It places the priest in an impossible position, as the priest must somehow believe that the child has made a genuine act of confession and contrition, but without actually being able to glean what the child has attempted to say, or whether he has been able to make an examination of conscience. Or the priest is supposed to waive the requirement for First Reconciliation, which debases the Eucharist itself?

Canon Law states the following:

people must be able to grasp something of what the mystery of Christ means. They must be able to receive the Body of the Lord with faith and devotion. Can. 913.1.

the parish priest must see to it that those who are not prepared and not sufficiently capable, should not come to Holy Communion. Can. 914

Mrs Ellarby states that she does not attend Mass as her son is unable to cope with the service for an hour and she also finds it difficult with her younger child. She has my total sympathy and understanding there. We currently find Mass extremely difficult with a two year old and a baby, the majority of the service is spent running after the 2 year old, or attempting to occupy her with books and crayons. But we still attend nonetheless and our parishioners are very supportive and understanding, having been in similar positions themselves at some stage. Very often a kind parishioner will help, particularly if Robin is reading or whatever. My feeling is that children need to get used to Church, to being in Church and the kind of behaviour that is expected from them from an early age. Mine are far from perfect, the drawback of having two little ones so close together, is that it makes it difficult to concentrate and often distracts the 7 year old. Ideally I’d like to be helping her through the service, instead of either breastfeeding or legging it after a toddler who’s snatched a prayer card from the shrine of St Theresa. But these things pass.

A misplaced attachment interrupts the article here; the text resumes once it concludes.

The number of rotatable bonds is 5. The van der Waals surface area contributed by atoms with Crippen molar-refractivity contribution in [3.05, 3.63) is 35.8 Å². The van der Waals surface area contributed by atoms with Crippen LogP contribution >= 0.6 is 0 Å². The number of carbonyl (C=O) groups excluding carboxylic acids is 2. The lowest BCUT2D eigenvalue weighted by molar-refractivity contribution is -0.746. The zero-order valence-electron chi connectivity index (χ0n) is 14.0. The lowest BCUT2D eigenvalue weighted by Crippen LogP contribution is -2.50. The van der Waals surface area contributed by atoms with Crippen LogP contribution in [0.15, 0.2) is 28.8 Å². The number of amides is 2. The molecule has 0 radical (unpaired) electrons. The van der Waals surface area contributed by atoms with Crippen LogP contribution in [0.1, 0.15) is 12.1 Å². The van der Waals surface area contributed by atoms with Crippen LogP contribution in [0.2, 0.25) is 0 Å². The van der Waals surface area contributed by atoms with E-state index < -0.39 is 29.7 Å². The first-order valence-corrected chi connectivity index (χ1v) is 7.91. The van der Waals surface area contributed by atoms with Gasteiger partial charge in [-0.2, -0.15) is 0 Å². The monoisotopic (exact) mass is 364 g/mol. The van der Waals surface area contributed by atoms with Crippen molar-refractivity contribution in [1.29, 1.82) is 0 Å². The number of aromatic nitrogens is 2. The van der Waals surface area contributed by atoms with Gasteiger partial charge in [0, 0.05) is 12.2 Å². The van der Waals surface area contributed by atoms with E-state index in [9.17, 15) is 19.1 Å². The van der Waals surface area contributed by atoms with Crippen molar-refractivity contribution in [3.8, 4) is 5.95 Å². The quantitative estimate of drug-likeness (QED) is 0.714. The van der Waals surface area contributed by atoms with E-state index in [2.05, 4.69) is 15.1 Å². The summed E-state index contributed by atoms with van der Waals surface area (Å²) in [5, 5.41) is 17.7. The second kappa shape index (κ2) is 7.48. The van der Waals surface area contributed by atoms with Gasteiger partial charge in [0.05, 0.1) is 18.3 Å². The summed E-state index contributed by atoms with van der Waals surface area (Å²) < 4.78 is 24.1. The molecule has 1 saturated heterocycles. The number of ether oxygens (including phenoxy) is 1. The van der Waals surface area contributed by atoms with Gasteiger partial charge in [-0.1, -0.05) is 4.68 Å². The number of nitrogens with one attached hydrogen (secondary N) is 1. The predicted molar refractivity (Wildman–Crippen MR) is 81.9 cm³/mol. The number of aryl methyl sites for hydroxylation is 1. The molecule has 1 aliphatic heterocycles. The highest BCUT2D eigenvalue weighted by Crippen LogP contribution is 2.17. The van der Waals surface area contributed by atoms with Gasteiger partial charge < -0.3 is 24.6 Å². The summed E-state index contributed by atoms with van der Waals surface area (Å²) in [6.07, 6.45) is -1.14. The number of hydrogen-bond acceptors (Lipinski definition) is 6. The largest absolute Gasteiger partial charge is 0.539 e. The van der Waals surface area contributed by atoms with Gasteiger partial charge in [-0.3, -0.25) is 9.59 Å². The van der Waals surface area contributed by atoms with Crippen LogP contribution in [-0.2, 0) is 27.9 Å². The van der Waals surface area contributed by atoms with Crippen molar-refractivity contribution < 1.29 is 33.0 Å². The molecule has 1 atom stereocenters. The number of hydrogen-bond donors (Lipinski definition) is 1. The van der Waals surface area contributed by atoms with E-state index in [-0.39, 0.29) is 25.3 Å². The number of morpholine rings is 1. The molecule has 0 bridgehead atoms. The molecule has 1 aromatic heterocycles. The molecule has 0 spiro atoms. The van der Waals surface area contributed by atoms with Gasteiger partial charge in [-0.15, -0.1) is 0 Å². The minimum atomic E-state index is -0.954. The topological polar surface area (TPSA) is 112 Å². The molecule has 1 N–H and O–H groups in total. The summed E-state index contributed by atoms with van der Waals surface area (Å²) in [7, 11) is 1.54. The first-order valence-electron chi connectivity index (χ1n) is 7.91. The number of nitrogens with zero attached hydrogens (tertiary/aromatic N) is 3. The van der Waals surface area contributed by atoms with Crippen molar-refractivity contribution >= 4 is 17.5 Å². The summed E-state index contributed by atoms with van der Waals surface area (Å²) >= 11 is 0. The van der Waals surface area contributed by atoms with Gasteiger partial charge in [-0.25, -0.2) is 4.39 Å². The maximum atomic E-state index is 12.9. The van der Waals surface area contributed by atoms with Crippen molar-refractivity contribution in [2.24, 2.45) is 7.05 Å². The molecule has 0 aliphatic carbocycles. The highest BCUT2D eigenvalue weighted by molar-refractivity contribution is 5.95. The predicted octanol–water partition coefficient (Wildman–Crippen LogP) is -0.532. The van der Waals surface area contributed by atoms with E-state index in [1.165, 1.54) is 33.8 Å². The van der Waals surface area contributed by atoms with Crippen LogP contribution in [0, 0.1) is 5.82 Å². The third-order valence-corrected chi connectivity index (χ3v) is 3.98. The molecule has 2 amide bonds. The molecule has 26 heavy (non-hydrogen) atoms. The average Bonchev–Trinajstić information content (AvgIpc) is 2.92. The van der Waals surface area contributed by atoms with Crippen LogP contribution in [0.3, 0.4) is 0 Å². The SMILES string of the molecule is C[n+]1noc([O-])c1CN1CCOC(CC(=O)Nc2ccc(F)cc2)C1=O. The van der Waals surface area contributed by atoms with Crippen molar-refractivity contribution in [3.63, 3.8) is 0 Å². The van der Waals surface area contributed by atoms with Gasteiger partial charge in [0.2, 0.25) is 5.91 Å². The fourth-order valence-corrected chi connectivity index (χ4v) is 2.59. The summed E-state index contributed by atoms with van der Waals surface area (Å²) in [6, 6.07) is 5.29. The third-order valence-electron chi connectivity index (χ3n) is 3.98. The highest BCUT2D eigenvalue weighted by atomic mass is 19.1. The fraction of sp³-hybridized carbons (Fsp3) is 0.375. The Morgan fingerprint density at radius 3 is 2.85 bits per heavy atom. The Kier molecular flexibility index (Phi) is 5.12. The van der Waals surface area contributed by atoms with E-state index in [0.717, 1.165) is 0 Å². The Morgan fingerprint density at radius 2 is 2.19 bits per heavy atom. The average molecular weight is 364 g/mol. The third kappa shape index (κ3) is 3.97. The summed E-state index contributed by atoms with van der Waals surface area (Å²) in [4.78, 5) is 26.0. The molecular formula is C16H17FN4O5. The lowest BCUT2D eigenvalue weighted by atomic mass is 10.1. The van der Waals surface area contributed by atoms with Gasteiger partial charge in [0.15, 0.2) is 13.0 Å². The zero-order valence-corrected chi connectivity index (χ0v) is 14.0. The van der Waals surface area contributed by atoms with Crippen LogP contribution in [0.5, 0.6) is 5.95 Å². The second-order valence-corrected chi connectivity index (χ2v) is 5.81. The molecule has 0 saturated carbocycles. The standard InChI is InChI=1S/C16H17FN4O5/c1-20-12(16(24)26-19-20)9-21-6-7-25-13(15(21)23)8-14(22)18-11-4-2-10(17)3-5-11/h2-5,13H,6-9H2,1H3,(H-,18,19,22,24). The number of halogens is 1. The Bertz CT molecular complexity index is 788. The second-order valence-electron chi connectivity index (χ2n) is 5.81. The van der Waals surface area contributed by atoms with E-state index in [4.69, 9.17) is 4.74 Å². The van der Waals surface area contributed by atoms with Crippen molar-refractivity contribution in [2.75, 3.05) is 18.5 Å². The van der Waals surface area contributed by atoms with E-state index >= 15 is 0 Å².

If Mrs Ellarby does not take her son to Church, then how on earth is he expected to have any understanding of what is going on? According to the report on the BBC, he has difficulty in accessing the RE curriculum at school and does not really enjoy mass. So it seems entirely reasonable, that he may not be able to understand the difference between consecrated and unconsecrated bread or receive the Lord with faith and devotion.